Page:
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Confirmed... The Ohio Good Funds Law is Harming Consumers
by Robert Franco | 2017/05/17 |

A few days ago I wrote a blog about wire fraud.  I commented that those responsible for the change in our good funds law were at least partially to blame for innocent consumers getting conned out of their life savings.  Well, yesterday a local ABC news station has confirmed that I was right.

Source of Title Blog ::

The headline reads "Perry Twp. homebuyers scammed out of $20,000 say new Ohio law made them vulnerable to wire fraud."  According to the article, the couple buying a home received an email that appeared to be from their Realtor instructing them to wire more than $20,000 to a bank in New York.  They went to their bank and wired the funds.  The next day, the title company closing their purchase called to look for their downpayment.  



This is a very sad story.  Hopefully, it will lead to a change in the good funds law to allow title companies to use their judgment on how to best ensure they have good funds for closings, while also protecting consumers from potential fraud.  

I'm just guessing, but this nice couple has probably never had to wire funds before. In all likelihood, they would have not have wired funds this time, but for an Ohio law that required it.  Had they brought a cashier's check to their closing, they would be decorating their new home today.  It is not a stretch to blame the Ohio Good Funds Law for this devastating loss.  

And, the title company could easily verify that a cashier's check is good by calling the issuing bank - particularly here where it would have been drawn on a local bank.   

The article says "the Akron Cleveland Association of Realtors told News 5 the Good Funds law was changed to protect consumers against bad checks in real estate transactions."  I do not believe it.  This law was meant to protect title companies, not consumers.  It actually places consumers in jeopardy. 


Categories: Crime, Ohio Legislation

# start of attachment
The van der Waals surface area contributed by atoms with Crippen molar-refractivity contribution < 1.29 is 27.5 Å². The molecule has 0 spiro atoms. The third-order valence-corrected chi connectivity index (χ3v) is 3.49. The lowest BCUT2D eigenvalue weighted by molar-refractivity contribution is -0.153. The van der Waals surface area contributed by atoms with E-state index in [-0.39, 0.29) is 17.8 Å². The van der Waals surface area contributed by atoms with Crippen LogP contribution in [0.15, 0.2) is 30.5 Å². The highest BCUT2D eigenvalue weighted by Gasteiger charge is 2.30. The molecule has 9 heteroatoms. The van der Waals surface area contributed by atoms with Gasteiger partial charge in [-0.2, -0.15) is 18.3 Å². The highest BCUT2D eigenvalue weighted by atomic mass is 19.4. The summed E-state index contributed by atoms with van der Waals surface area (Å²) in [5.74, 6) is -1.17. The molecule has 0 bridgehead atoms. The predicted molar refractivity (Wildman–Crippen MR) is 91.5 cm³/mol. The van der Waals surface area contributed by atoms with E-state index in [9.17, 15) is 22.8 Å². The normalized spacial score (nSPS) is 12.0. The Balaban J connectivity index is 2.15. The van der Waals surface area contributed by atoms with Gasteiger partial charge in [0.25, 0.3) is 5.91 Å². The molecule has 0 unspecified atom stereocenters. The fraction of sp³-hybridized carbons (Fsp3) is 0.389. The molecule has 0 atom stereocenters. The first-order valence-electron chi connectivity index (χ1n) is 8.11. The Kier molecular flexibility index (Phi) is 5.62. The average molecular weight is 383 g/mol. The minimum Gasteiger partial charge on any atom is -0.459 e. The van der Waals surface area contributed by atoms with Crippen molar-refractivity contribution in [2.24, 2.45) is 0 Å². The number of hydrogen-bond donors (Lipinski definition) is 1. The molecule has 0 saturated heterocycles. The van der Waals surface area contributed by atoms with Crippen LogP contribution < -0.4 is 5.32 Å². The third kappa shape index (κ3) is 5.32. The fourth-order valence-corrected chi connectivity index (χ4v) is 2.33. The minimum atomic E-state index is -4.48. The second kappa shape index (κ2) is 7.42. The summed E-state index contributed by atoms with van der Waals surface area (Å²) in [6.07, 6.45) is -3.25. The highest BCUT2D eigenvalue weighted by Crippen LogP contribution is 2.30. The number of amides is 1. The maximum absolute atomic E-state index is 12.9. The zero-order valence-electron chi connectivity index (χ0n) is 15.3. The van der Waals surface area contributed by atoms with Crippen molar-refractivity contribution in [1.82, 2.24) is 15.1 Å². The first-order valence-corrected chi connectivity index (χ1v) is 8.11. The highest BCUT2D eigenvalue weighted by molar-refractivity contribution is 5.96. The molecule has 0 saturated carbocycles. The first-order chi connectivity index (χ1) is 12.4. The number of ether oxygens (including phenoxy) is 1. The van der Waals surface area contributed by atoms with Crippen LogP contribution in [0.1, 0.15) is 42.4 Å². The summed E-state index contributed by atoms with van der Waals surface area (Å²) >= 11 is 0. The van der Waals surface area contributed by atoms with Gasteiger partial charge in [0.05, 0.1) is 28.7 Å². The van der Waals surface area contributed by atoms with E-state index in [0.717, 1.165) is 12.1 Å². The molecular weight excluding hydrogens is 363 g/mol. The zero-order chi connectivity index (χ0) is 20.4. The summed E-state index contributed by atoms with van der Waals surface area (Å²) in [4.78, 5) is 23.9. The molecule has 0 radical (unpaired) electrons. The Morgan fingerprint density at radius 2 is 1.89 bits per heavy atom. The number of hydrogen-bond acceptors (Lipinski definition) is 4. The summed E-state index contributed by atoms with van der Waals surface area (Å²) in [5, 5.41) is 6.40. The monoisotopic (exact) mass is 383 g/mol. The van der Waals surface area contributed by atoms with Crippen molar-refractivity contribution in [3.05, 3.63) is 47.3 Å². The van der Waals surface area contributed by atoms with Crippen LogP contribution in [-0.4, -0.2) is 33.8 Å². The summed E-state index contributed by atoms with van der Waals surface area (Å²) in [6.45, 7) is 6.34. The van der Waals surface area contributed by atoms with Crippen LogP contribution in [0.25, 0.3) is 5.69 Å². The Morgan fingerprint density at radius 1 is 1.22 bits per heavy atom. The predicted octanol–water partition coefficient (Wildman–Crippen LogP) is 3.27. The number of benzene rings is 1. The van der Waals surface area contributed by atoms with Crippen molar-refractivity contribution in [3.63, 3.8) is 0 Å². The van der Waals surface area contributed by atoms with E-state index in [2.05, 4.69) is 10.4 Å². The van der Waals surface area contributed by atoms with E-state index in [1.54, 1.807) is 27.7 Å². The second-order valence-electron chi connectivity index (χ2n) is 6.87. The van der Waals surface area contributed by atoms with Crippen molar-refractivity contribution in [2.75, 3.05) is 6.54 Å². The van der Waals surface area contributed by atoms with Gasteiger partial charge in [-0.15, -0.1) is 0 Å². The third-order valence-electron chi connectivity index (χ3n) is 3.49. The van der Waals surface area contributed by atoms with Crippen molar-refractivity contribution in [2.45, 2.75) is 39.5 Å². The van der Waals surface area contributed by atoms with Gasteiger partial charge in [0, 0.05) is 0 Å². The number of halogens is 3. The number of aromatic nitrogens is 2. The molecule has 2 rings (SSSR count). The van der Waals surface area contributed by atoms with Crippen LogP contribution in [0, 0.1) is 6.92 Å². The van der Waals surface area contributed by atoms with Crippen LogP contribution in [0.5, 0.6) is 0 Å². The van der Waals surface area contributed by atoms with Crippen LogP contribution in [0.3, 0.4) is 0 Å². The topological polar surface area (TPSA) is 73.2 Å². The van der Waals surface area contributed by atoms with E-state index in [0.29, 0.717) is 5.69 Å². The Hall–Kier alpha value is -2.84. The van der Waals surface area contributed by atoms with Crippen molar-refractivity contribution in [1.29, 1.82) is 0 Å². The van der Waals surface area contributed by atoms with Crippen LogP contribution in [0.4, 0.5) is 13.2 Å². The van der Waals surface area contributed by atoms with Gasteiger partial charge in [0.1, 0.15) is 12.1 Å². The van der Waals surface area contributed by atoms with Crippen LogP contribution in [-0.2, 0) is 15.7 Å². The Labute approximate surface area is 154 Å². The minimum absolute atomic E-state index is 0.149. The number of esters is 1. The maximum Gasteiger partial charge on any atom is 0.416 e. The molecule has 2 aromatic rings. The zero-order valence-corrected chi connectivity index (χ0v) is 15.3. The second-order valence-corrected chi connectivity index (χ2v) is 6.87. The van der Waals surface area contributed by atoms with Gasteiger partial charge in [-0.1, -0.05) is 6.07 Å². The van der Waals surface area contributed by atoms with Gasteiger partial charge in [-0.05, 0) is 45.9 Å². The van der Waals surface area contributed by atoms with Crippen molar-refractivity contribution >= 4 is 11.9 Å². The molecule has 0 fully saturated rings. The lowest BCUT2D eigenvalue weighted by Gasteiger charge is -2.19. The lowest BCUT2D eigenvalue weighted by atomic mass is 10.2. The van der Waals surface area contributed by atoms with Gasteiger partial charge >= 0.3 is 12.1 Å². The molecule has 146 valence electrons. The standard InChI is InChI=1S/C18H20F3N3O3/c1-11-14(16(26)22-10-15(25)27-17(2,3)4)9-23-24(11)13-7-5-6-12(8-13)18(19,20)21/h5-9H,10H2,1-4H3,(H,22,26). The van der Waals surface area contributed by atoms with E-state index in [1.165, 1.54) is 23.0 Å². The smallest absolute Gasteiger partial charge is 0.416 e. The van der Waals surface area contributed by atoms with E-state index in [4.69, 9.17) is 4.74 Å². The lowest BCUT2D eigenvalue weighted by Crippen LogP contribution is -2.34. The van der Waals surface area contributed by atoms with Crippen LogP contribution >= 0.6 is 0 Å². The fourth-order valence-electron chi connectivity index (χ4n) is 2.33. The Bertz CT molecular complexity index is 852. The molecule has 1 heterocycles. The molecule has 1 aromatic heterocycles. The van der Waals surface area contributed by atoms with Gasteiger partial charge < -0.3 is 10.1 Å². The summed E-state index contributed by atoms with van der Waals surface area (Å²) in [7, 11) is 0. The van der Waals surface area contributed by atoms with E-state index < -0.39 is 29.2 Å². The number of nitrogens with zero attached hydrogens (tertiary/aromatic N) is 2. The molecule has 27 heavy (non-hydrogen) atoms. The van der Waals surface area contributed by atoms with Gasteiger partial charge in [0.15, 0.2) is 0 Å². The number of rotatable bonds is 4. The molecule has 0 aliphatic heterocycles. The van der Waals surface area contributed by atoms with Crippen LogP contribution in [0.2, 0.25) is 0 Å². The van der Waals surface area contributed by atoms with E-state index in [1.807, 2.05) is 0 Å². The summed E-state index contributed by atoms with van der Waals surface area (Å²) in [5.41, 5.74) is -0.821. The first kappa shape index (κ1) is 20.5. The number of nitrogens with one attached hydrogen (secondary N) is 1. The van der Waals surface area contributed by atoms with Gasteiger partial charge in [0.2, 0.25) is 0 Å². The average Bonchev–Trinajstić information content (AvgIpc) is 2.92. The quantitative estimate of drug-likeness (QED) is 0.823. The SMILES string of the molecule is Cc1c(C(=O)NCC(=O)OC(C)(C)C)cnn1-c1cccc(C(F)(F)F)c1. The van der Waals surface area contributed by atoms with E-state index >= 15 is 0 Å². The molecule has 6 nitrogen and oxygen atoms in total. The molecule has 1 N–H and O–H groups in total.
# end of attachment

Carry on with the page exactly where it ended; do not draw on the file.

426 words | 3405 views | 3 comments | log in or register to post a comment

there is no perfect solution...

Robert -  I am in agreement with you that there is no perfect solution for funds brought to closing.  

Issues -
Wires - wire fraud opportunity
Checks - fraudulent checks, lack of guaranteed funds without calling to confirm, possible fraudulent deposits via a remote capturing device, i.e. cell phone, take time to clear
Cash - added responsibility to the receiver, possible target for theft after obtaining/while transporting

Is there a perfect solution?   Not at all.  We are all victims to malicious use of technology as we have to safeguard against these fraudsters.

Where does the liability end?  

In this case, I resolve to find the realtor should have not been the one relaying wire instructions whereas it should have come to from the title company as their directive.   Any time an additional communication channel is in use, the opportunity knocks for issue. 

by Michael Solt | 2017/05/19 | log in or register to post a reply

No Perfect Solution - Common Sense and Education go a long way
I understand each jurisdiction has varying practices, but why would the real estate licensee be the one to advise the buyer when, where, to who and how closing funds are to be sent?  The title company in most jurisdictions handles the collection and disbursement of funds, except in escrow states like California, but then the escrow company and not the real estate agent should be the one giving instructions.  This is more an education problem to let consumers know how funds are to be delivered, the title company should let the consumer know when the file is first opened what to expect and surely should have something posted on their web site.  In our emails and on our wiring instructions, sent to the buyer, we advise them not to rely on the email or the written instructions without first calling our office to confirm the information is correct.   Too many of today's consumers are conditioned to responding to emails received without verification of the source of the email.  Education Education Education 
by Patrick Miller | 2017/05/22 | log in or register to post a reply

Duty to Inform
When the closing was set, the title company should have transmitted wire instructions on a company form showing the bank information and informing the customer to call the escrow officer to verify the wire amount and transfer information.   Wiring money should never be done on the basis of an email alone and it should not be done on a phone call alone.  Title companies never rely on payoff letters without calling the day of closing and having the figures verified before sending the payoff.  Buyers should also be informed not to rely on an email or phone call, but get the wire instructions in written form with a phone number to verify.  The wire system is much better than cashier checks, some title companies not located in 'good funds" states require a wire transfer because of the problem with counterfeit cashier checks.  
by James Newberry | 2017/05/22 | log in or register to post a reply
Source of Title Blog

Robert A. FrancoThe focus of this blog will be on sharing my thoughts and concerns related to the small title agents and abstractors. The industry has changed dramatically over the past ten years and I believe that we are just seeing the beginning. As the evolution continues, what will become of the many small independent title professionals who have long been the cornerstone of the industry?

Robert A. Franco



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